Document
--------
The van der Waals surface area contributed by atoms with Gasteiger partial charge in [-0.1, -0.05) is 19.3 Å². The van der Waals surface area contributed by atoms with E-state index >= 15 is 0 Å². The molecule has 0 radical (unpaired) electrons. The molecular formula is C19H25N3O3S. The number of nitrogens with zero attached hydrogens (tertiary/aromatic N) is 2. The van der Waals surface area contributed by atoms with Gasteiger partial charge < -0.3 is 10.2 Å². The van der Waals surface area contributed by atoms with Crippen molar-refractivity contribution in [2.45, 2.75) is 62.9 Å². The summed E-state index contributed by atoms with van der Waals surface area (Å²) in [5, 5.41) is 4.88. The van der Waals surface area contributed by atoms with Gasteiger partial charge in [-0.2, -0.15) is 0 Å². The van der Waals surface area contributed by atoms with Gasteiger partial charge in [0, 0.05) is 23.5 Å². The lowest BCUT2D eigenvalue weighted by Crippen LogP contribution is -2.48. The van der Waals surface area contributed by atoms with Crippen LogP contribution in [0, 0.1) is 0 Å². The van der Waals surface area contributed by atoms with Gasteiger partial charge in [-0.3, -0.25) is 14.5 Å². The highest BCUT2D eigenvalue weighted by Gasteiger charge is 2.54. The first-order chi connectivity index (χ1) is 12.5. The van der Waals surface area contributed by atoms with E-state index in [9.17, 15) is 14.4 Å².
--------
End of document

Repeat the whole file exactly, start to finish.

The van der Waals surface area contributed by atoms with Gasteiger partial charge in [-0.1, -0.05) is 19.3 Å². The van der Waals surface area contributed by atoms with E-state index >= 15 is 0 Å². The molecule has 0 radical (unpaired) electrons. The molecular formula is C19H25N3O3S. The number of nitrogens with zero attached hydrogens (tertiary/aromatic N) is 2. The van der Waals surface area contributed by atoms with Gasteiger partial charge < -0.3 is 10.2 Å². The van der Waals surface area contributed by atoms with Crippen molar-refractivity contribution in [2.45, 2.75) is 62.9 Å². The summed E-state index contributed by atoms with van der Waals surface area (Å²) in [5, 5.41) is 4.88. The van der Waals surface area contributed by atoms with Gasteiger partial charge in [-0.2, -0.15) is 0 Å². The van der Waals surface area contributed by atoms with Gasteiger partial charge in [0, 0.05) is 23.5 Å². The lowest BCUT2D eigenvalue weighted by Crippen LogP contribution is -2.48. The van der Waals surface area contributed by atoms with Crippen LogP contribution in [0, 0.1) is 0 Å². The van der Waals surface area contributed by atoms with Gasteiger partial charge in [-0.3, -0.25) is 14.5 Å². The highest BCUT2D eigenvalue weighted by Gasteiger charge is 2.54. The first-order chi connectivity index (χ1) is 12.5. The van der Waals surface area contributed by atoms with E-state index in [9.17, 15) is 14.4 Å².